Ancient Monuments

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Churchyard cross 12m west of Down St Mary church tower

A Scheduled Monument in Down St. Mary, Devon

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Latitude: 50.826 / 50°49'33"N

Longitude: -3.7864 / 3°47'11"W

OS Eastings: 274275.826068

OS Northings: 104459.753473

OS Grid: SS742044

Mapcode National: GBR L3.X8L1

Mapcode Global: FRA 26YX.BPS

Entry Name: Churchyard cross 12m west of Down St Mary church tower

Scheduled Date: 15 December 1995

Source: Historic England

Source ID: 1013721

English Heritage Legacy ID: 27321

County: Devon

Civil Parish: Down St. Mary

Traditional County: Devon

Lieutenancy Area (Ceremonial County): Devon

Church of England Parish: Down St Mary

Church of England Diocese: Exeter


The monument includes a churchyard cross and modern socket stone standing 12m
west of Down St Mary church tower. It is one of two ancient crosses in the
churchyard, the other is situated approximately 30m to the south east.
The modern socket stone measures 0.68m square at the base, is chamfered and
octagonal above. The length of each side of the octagon is 0.32m. It is
0.31m high and thought to date to around 1900.
The cross is made from a single piece of granite; it is crudely carved and the
shaft is not straight. It is rectangular at the base. The length of the long
side north to south is 0.3m and the short side east to west is 0.2m. There are
pyramid stops above which the cross becomes octagonal. It measures 0.57m wide
at the arms, which are asymmetrical. The head is also intact and the overall
height of the cross is 1.74m.
The cross is said to have been found used as a paving stone near Bow and was
taken to St Olave's, Murchington, near Chagford, the residence of the rector
of Down St Mary. After his death it was removed to the churchyard. It was re-
erected here by the Right Reverend Bishop Kestall-Cornish when he was the
rector (1897 - 1909).
The cross is Listed Grade II.

The site of the monument is shown on the attached map extract.

Source: Historic England

Reasons for Scheduling

A standing cross is a free standing upright structure, usually of stone,
mostly erected during the medieval period (mid 10th to mid 16th centuries AD).
Standing crosses served a variety of functions. In churchyards they served as
stations for outdoor processions, particularly in the observance of Palm
Sunday. Elsewhere, standing crosses were used within settlements as places for
preaching, public proclamation and penance, as well as defining rights of
sanctuary. Standing crosses were also employed to mark boundaries between
parishes, property, or settlements. A few crosses were erected to commemorate
battles. Some crosses were linked to particular saints, whose support and
protection their presence would have helped to invoke. Crosses in market
places may have helped to validate transactions. After the Reformation, some
crosses continued in use as foci for municipal or borough ceremonies, for
example as places for official proclamations and announcements; some were the
scenes of games or recreational activity.
Standing crosses were distributed throughout England and are thought to have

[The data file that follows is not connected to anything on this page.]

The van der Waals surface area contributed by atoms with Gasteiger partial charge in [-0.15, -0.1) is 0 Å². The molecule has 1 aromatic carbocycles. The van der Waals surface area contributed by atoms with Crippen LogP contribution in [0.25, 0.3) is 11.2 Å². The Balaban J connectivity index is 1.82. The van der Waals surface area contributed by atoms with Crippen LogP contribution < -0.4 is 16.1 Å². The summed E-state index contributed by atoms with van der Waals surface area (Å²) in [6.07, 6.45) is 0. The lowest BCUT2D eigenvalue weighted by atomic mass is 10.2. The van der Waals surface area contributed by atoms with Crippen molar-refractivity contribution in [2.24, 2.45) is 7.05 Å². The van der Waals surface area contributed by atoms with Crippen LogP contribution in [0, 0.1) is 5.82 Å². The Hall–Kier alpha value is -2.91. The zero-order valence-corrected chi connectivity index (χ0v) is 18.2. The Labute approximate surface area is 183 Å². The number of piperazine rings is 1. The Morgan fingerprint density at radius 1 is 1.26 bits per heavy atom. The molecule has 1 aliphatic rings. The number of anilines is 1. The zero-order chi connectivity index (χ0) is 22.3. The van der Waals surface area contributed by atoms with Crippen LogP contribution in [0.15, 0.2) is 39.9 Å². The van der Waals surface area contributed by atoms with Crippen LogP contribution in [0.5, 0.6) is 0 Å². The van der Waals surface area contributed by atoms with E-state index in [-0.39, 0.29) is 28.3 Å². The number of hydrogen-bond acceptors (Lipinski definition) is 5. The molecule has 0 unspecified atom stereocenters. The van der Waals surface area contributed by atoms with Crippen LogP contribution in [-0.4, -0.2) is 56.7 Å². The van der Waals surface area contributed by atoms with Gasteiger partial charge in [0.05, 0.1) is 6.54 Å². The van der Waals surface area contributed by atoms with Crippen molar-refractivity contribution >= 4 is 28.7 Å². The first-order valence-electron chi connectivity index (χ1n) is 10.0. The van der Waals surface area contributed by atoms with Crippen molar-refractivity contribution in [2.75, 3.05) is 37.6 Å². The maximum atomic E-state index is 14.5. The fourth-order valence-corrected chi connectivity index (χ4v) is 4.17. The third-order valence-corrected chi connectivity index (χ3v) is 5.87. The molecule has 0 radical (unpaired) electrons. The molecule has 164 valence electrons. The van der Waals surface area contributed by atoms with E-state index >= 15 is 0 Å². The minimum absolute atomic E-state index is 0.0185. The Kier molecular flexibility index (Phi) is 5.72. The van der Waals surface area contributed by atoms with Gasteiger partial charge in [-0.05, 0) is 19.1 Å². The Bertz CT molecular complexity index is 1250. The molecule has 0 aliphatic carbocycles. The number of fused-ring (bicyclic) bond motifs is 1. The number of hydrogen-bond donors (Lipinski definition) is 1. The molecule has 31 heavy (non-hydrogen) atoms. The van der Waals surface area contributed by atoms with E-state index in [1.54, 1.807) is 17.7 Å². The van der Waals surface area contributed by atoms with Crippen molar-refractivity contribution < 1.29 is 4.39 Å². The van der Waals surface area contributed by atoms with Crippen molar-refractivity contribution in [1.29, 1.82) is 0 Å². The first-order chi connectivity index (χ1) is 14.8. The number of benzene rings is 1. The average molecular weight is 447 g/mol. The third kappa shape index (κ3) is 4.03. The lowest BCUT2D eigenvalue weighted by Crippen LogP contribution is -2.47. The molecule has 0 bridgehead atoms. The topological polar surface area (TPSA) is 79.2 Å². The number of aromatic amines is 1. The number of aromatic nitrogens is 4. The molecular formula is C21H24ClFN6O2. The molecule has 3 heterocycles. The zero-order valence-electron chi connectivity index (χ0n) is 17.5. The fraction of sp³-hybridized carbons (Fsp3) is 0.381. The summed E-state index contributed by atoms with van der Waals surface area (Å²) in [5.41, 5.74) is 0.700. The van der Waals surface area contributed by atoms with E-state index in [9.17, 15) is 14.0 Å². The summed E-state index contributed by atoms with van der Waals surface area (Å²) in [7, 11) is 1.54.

numbered in excess of 12,000. However, their survival since the Reformation
has been variable, being much affected by local conditions, attitudes and
religious sentiment. In particular, many cross-heads were destroyed by
iconoclasts during the 16th and 17th centuries. Less than 2,000 medieval
standing crosses, with or without cross-heads, are now thought to exist. The
oldest and most basic form of standing cross is the monolith, a stone shaft
often set directly in the ground without a base. The most common form is the
stepped cross, in which the shaft is set in a socket stone and raised upon a
flight of steps; this type of cross remained current from the 11th to 12th
centuries until after the Reformation. Where the cross-head survives it may
take a variety of forms, from a lantern-like structure to a crucifix; the more
elaborate examples date from the 15th century. Much less common than stepped
crosses are spire-shaped crosses, often composed of three or four receding
stages with elaborate architectural decoration and/or sculptured figures; the
most famous of these include the Eleanor crosses, erected by Edward I at the
stopping places of the funeral cortege of his wife, who died in 1290. Also
uncommon are the preaching crosses which were built in public places from the
13th century, typically in the cemeteries of religious communities and
cathedrals, market places and wide thoroughfares; they include a stepped base,
buttresses supporting a vaulted canopy, in turn carrying either a shaft and
head or a pinnacled spire. Standing crosses contribute significantly to our
understanding of medieval customs, both secular and religious, and to our
knowledge of medieval parishes and settlement patterns. All crosses which
survive as standing monuments, especially those which stand in or near their
original location, are considered worthy of protection.

Although not in its original position, the standing cross 12m west of Down St
Mary church survives comparatively well. Parts of its history are well
documented. The cross is one of two in the churchyard.

Source: Historic England


Books and journals
Masson Phillips, E M, 'Transactions of the Devonshire Association' in The Ancient Stone Crosses of Devon, Part 2, , Vol. 70, (1938), 320
Devon County Sites and Monuments Register, SS70SW-003, (1991)
MPP fieldwork by H. Gerrard, (1994)

Source: Historic England

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